Just thought this might be useful information, if only to provide a little background to the subject. I’m not an expert, however, so this is all subject to the correction of people who know more about it.

    Basically, the way PHP works is that it executes the script every time it is requested. That sounds obvious, but if you think about all the various variables that must be requested, it can all add up. For example, say I request your front page, PHP has to retrieve the number of posts to be displayed, this is pulled from options, which is in the database.

    Then it has to get the last X posts, and put together the contents along with the title, the date, any comments, etc etc.

    Then it has to sort these in the right order, and insert the data in the right way into your template. Finally, it has to output this to the browser, including any HTTP headers. And if you have Gzip enabled, it has to compress it too.

    And unless this information has been stored anywhere, i.e. a chache, it has to go through this every time for each request! Even if two identical requests are made simultaneously.

    So basically, the server has to do a lot of thinking, which is what takes up resources.

    Compare this to a static HTML file, where the server just sends it to the browser, and leaves it there πŸ™‚

    Actually, there’s a lot more to it that can change the performance.

    First, there are opcode caches, which can significantly boost the performance of dynamic code. For some reason, not every host is running them… But in the case of the opcode cache, it removes PHP having to dynamically process through the php file, and ‘generate’ the code for execution, then execute it.

    Second, there are various caching systems, both at the server level (like memcached), the program level (wp-cache), and the sql level (mysql’s query caching). Each of them can significantly change the loading time depending on how they are set up. There is also the ‘object cache’ of WP2, which effectively tries to cache the results of certain specific queries on the webserver end (which, depending on the architecture of your hosting box(es), typically will not make any useful performance difference..).

    WP-Cache in particular is one thing everyone has in their control (rather than the host’s control), and is the closest thing to delivering static pages back. The difference is that apache still has to start up php, and the wp code has to load far enough to trigger wp-cache, and wp-cache has to decide whether the requested page is in its cache… etc.

    However, it has been shown (in other discussions) that well-configured systems using a combination of caching and performance tuning can deliver millions of hits a day under WP/PHP.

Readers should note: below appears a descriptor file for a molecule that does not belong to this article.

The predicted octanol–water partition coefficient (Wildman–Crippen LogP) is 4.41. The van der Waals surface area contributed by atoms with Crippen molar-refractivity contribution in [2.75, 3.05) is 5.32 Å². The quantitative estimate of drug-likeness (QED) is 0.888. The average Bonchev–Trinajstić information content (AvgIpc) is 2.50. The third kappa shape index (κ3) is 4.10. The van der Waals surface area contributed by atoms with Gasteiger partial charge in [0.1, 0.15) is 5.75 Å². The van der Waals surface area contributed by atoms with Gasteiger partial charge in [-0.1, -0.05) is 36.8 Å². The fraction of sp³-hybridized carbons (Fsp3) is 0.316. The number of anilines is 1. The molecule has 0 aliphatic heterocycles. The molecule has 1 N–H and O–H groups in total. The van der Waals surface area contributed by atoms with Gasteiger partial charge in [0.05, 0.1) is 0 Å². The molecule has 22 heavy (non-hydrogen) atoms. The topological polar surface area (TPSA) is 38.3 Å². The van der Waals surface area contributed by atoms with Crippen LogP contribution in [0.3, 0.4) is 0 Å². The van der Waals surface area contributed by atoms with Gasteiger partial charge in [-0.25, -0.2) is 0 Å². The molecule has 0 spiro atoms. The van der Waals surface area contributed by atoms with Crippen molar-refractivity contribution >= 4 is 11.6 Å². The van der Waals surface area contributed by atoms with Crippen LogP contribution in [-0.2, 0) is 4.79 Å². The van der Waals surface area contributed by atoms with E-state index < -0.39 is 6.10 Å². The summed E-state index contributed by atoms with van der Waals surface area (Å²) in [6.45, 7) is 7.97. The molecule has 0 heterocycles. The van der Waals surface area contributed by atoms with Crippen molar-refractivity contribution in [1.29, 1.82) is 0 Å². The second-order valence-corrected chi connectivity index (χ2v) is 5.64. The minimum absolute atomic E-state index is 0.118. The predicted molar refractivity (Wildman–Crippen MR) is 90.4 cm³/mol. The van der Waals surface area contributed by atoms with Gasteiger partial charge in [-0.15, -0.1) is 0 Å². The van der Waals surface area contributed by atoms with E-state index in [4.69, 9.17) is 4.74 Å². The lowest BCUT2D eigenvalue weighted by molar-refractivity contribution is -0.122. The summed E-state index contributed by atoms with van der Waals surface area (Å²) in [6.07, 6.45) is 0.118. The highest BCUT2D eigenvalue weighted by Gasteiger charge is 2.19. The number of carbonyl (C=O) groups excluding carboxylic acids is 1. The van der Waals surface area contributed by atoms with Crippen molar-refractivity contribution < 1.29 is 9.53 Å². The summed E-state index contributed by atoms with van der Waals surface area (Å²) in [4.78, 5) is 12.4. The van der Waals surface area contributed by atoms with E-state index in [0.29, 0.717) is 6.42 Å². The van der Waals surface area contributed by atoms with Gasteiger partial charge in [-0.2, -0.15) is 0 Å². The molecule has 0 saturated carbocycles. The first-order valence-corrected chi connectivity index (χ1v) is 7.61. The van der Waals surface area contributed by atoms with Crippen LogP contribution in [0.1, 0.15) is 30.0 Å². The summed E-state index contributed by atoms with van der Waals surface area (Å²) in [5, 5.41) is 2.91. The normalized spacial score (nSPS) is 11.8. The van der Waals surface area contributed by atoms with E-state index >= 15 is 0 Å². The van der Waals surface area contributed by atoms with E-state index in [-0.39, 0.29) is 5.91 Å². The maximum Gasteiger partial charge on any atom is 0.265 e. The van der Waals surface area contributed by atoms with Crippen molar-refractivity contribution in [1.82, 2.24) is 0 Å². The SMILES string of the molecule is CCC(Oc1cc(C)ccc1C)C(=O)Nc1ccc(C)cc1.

Anyway, just wanted to make sure it’s understood that it’s much more complex than simply “PHP vs HTML”, that there are ‘intermediate’ stages along the way.

    Oh yeah, AND the webserver software being used (i.e., apache, iis, lighttpd, thttpd, etc.) also significantly impacts performance of heavy sites, PHP or otherwise. In fact, if a lot of a given site IS static information (CSS, graphics, JS, etc), and not WP PHP code, then a number of alternative webservers could make huge performance differences — if you are hosting yourself and can change webserver apps! πŸ˜‰


    nieuws, it might be an idea to ask your hosting company what they think is causing the resource use — if antyhing they might be able to provide you with URLs, or at least time/date information which you might be able to use to help.

    It might not even be WordPress…

    Thanks again for all replies everyone.

    I asked Site5 what they thought, according to them the frontpage (WordPress) is causing the problems. The rest of the pages not so mutch. Probably cause the frontpage reads 7 short exerpts, 30 headlines, 37 comment counts and the stats. Exept for the stats all are Customizable Post Listings commands.

    I cleaned up some code and installed the WP Cache 2.0 plugin. However i have no clue if it’s working or not.

    The front page loads up 7 excerpts, 30 headlines, 37 comment counts and a lot more. If those queries are cached it would be an enormous power saver. Instead of loading all the queries constantly i want to load it from the cache and refresh it every 30 minutes. However, when i post a new article, it’s inmidiatelly on the front page, the same counts for comments in posts. Of coarse iam glad it is there instantly, that’s the purpose of a news site, being fast, but it leaves me thinking the index isn’t cached after all. Or is it?

    If wp-cache is doing things correctly, it should invalidate a cache entry when you post, or when there’s a comment.

    And, yes, I’ve found many sites with performance issues are those showing comment counts…

    You >might< be a candidate for the ‘object cache’ of WP2 — though I would generally look at custom solutions, such as CPL caching headlines and comment counts itself… Given the security issues with the object cache that have recently been discussed (not huge, but better to avoid them entirely…).


Viewing 15 replies - 1 through 15 (of 15 total)